Step 3. Generate some traffic between the two hosts.

Since our ACL in this case is set to detect all IP and ICMP traffic between the host we can just start a simple ping betweent the hosts.

From the host
From the host

Step 4. Analyze the packet capture.

ASA#show capture capin
*This will output all of the traffic that it captured.

Step 5. Turn off the packet capture and remove the ACL:

ASA(config)#no capture capin
ASA(config)#clear configure access-list cap

Miscellaneous notes/commands:

You can clear the capture log by using this command:
ASA#clear capture capin

You can also use the pipe functionality when viewing the capture output:
ASA#show capture capin | inc

This can also be done via the ASDM, but what fun is that?


Recently a user at a customers site was having trouble sending email.  I ran a script that connected to each mail server and specified the sender and recipient to see if any would get errors.  One refused to accept the email because the reverse DNS lookup on the source IP failed.  So the lesson to learn here is this.  If something does not work, try to figure out where it is broken and try to see exactly what is going on in that part that is broken.  But wait - that's not the end of the story because the user was sending email to 27 recipients and none of the messages were being delivered.

Mr. Peabody, set the WABAC machine to February 2004.  Microsoft has just published a paper "The Coordinated Spam Reduction Initiative". [more]

Section 11 is about Computational Puzzles For Spam Deterrence.  The idea is to have the computer sending email solve a puzzle that require a lot of resources, usually CPU time, but verifying that solution is fast.  The idea was to make it expensive for spammers to send out spam.  I know this sounds silly now with botnets having 1000s of machines sending spam.  But did you know Microsoft actually implemented this in Outlook 2003?  And did you know it is still in Outlook 2007?  And did you know it is still in Outlook 2010?  It's called postmarking now, but it is still the same computational puzzle.  This is only used when it thinks your email might look like spam.

Ok, so the way this works is that Outlook or your Exchange server generates the puzzle solution and adds it to the email headers.  It uses the header "x-cr-hashedpuzzle".  RFC 2821 (Simple Mail Transfer Protocol) states "The maximum total length of a text line including the <CRLF> is 1000 characters".  This x-cr-hashedpuzzle is quite long, so it is broken up into several lines.  The first line is 1000 characters, but the continuation lines have a <tab> inserted at the front, causing them to be 1001 characters long.  If this happens to be going through an ASA with ESMTP inspection enabled, it will send out resets to close the connection because it violates the RFC.

This is why the user I was working with could not send email to a list of 27 recipients. I removed the SMTP inspection on our ASA (which I have been wanting to do anyway) to work around this.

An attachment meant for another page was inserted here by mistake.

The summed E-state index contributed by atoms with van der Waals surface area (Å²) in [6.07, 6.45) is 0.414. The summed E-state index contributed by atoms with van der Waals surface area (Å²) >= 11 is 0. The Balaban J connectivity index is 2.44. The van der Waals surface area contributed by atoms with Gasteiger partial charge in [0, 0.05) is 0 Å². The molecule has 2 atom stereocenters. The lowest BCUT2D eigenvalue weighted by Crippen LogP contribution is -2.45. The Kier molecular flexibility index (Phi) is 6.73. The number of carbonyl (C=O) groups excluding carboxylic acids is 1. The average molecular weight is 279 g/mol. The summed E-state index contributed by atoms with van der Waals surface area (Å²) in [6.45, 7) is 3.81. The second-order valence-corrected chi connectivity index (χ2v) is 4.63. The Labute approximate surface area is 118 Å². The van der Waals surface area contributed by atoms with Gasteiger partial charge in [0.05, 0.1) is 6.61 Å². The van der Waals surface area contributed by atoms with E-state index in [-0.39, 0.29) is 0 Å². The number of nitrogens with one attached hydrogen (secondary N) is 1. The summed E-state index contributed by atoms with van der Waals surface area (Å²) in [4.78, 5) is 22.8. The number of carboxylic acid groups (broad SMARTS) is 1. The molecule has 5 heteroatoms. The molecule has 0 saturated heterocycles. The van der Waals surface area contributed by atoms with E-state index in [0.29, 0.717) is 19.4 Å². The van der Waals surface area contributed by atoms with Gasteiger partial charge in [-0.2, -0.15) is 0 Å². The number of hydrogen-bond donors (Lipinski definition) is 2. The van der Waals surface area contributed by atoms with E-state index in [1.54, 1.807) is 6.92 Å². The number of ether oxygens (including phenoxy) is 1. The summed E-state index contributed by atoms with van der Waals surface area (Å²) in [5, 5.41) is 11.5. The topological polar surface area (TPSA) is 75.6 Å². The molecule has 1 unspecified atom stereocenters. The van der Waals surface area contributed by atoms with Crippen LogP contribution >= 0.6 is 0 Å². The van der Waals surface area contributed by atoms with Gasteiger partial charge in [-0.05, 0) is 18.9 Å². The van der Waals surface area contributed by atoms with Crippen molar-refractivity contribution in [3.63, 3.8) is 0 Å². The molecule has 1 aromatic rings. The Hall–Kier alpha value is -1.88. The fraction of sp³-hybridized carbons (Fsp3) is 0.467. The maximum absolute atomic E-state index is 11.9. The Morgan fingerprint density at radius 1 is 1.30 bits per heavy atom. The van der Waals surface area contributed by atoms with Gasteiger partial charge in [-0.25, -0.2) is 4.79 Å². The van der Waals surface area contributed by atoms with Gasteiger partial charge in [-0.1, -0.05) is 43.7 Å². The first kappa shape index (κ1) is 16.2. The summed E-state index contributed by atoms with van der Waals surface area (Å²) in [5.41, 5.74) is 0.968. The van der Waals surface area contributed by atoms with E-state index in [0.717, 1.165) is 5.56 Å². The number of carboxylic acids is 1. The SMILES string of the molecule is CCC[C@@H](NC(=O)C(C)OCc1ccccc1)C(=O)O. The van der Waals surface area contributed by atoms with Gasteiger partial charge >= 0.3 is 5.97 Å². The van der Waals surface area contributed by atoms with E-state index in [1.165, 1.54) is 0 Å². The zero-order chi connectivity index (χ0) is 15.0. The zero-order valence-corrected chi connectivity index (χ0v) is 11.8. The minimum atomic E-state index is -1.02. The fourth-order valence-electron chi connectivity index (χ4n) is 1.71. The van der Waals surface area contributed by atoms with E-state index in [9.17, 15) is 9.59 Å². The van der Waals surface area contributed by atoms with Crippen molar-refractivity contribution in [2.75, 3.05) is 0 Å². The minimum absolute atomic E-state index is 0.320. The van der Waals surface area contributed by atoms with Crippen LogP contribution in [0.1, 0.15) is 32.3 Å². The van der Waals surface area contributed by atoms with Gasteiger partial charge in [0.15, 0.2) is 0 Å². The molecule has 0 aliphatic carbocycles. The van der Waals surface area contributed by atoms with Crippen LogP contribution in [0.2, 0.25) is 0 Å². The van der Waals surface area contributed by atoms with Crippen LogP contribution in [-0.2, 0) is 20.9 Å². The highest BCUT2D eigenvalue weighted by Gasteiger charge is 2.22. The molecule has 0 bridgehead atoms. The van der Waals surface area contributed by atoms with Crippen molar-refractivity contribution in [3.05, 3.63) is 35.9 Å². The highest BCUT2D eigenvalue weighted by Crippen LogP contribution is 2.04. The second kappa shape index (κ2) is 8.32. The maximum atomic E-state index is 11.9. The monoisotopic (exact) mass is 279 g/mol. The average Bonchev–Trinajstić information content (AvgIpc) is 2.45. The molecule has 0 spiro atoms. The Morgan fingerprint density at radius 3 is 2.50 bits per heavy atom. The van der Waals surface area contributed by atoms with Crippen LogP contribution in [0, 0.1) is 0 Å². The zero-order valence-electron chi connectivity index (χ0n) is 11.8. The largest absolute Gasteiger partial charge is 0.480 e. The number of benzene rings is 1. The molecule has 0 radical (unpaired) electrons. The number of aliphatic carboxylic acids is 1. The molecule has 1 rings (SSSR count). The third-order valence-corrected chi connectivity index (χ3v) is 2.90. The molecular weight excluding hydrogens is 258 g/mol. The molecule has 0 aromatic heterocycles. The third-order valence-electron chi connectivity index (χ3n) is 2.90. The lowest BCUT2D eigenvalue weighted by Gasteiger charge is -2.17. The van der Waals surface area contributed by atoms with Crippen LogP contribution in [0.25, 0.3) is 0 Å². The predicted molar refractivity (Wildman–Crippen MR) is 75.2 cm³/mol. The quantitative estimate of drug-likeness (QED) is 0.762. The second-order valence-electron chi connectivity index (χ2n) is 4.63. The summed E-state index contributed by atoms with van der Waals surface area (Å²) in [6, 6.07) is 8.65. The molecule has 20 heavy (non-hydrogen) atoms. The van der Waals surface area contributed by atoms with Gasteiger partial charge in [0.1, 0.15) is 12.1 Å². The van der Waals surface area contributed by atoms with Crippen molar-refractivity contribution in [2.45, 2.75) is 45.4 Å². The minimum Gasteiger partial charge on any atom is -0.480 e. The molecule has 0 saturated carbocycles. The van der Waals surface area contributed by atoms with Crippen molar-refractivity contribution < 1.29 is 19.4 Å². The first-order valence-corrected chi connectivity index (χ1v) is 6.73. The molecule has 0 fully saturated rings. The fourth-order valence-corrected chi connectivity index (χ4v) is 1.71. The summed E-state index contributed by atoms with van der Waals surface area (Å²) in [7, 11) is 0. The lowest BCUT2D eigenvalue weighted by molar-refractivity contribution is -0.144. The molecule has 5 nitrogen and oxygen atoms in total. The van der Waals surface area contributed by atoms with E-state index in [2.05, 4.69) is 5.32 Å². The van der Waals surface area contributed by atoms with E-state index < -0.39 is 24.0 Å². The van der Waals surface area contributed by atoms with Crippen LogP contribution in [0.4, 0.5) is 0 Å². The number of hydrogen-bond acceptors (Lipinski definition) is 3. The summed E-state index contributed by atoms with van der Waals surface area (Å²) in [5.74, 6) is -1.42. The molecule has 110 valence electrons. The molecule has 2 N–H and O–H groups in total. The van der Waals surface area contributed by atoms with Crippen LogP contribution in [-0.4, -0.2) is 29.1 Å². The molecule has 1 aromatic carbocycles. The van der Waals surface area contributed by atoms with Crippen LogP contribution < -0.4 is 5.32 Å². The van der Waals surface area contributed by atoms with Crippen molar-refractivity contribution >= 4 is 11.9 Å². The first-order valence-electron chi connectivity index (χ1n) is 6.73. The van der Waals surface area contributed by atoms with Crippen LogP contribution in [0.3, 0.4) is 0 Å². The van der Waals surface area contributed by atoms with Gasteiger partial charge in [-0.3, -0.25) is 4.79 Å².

Cisco has a built in tool that allows you to test AAA server connectivity.  It is included in both the CLI and the ASDM.  This tool is useful when you are setting up a AAA server because you don't have to login and out of the device in order to test the connectivity.

The CLI command is:
test aaa-server authentication SERVERNAME [more]

After entering this command you will be prompted to enter the server IP address, and a username and password.

The packet-tracer command is another tool that comes in handy when testing access-lists and VPN configurations.  It simulates a packet that transverses through the ASA and prints out the each step it takes and points out where it is failing.

To trace a HTTP packet from the inside address of to outside address of the command would be:
packet-tracer input inside tcp www www detailed


I was troubleshooting an application called QuickFile which uses FTP to be able to transmit certain Tax data at one of our customer sites. When you launched the application or when you tried to send the data it would give you an error saying that it could not connect to the FTP server. I worked on allowing outbound ftp access from this computer but it was still not working. After watching the logs on the ASA I could see the FTP connection was successfully being established. I then called the vendor and they sent me a breakdown of what the program is trying to do at that point and I found that it had to modify some files in the QuickFile program directory during the process. I then gave the user rights to that directory and it started to work again. So be careful not to completely trust the error messages that applications display as they can sometimes be misleading.


If you use the setup wizard for Cisco ASA appliances to allow SSH access it doesn’t auto-generate a key.  It will create the access-rules, but you still won’t be able to SSH to the firewall until the key is generated.  The quickest way to generate the key is via the command:

generate crypto key rsa modulus-size” [more]

Note: The modulus-size can be 512, 768, 1024, or 2048.  The value of 1024 is recommended.


I was trying to use Cisco’s Adaptive Security Device Manager (ASDM) to connect to our ASA in the office.  I was getting an authentication error but I knew my credentials were correct and it was working for another engineer.  The Java console contained the error “ Authentication failure”.  I found several references to proxy issues related to this error, so I went to the Network Settings section of the Java app in the control panel and manually specified our proxy server (including the local bypass addresses) and it started working.  The proxy setting was set to “use browser settings” but obviously this wasn’t working.